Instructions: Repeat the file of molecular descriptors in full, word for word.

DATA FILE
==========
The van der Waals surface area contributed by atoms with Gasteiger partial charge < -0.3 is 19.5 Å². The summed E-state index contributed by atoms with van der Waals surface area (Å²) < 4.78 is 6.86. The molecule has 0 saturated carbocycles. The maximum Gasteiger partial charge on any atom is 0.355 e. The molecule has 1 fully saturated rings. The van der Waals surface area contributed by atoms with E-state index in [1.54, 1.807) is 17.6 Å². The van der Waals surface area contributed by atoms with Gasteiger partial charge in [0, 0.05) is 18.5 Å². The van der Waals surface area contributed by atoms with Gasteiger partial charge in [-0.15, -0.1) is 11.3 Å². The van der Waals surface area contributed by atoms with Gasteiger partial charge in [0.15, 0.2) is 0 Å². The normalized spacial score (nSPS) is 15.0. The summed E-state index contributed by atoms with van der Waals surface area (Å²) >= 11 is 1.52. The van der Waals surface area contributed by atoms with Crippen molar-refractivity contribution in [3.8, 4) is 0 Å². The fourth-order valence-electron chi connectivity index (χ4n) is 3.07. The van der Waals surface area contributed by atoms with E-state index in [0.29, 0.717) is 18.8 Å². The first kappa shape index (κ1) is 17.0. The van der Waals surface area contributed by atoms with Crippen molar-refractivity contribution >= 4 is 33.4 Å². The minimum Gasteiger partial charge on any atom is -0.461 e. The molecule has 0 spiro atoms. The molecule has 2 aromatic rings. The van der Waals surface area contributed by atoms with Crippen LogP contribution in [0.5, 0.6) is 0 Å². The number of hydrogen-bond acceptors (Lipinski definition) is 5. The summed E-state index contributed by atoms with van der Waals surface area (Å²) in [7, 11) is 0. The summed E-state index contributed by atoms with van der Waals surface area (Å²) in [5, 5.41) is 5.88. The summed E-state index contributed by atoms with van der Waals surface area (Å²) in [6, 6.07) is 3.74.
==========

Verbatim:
The van der Waals surface area contributed by atoms with Gasteiger partial charge < -0.3 is 19.5 Å². The summed E-state index contributed by atoms with van der Waals surface area (Å²) < 4.78 is 6.86. The molecule has 0 saturated carbocycles. The maximum Gasteiger partial charge on any atom is 0.355 e. The molecule has 1 fully saturated rings. The van der Waals surface area contributed by atoms with E-state index in [1.54, 1.807) is 17.6 Å². The van der Waals surface area contributed by atoms with Gasteiger partial charge in [0, 0.05) is 18.5 Å². The van der Waals surface area contributed by atoms with Gasteiger partial charge in [-0.15, -0.1) is 11.3 Å². The van der Waals surface area contributed by atoms with Gasteiger partial charge in [0.15, 0.2) is 0 Å². The normalized spacial score (nSPS) is 15.0. The summed E-state index contributed by atoms with van der Waals surface area (Å²) >= 11 is 1.52. The van der Waals surface area contributed by atoms with Crippen molar-refractivity contribution in [3.8, 4) is 0 Å². The fourth-order valence-electron chi connectivity index (χ4n) is 3.07. The van der Waals surface area contributed by atoms with E-state index in [0.29, 0.717) is 18.8 Å². The first kappa shape index (κ1) is 17.0. The van der Waals surface area contributed by atoms with Crippen molar-refractivity contribution >= 4 is 33.4 Å². The minimum Gasteiger partial charge on any atom is -0.461 e. The molecule has 0 spiro atoms. The molecule has 2 aromatic rings. The van der Waals surface area contributed by atoms with Crippen LogP contribution in [0.5, 0.6) is 0 Å². The number of hydrogen-bond acceptors (Lipinski definition) is 5. The summed E-state index contributed by atoms with van der Waals surface area (Å²) in [7, 11) is 0. The summed E-state index contributed by atoms with van der Waals surface area (Å²) in [5, 5.41) is 5.88. The summed E-state index contributed by atoms with van der Waals surface area (Å²) in [6, 6.07) is 3.74.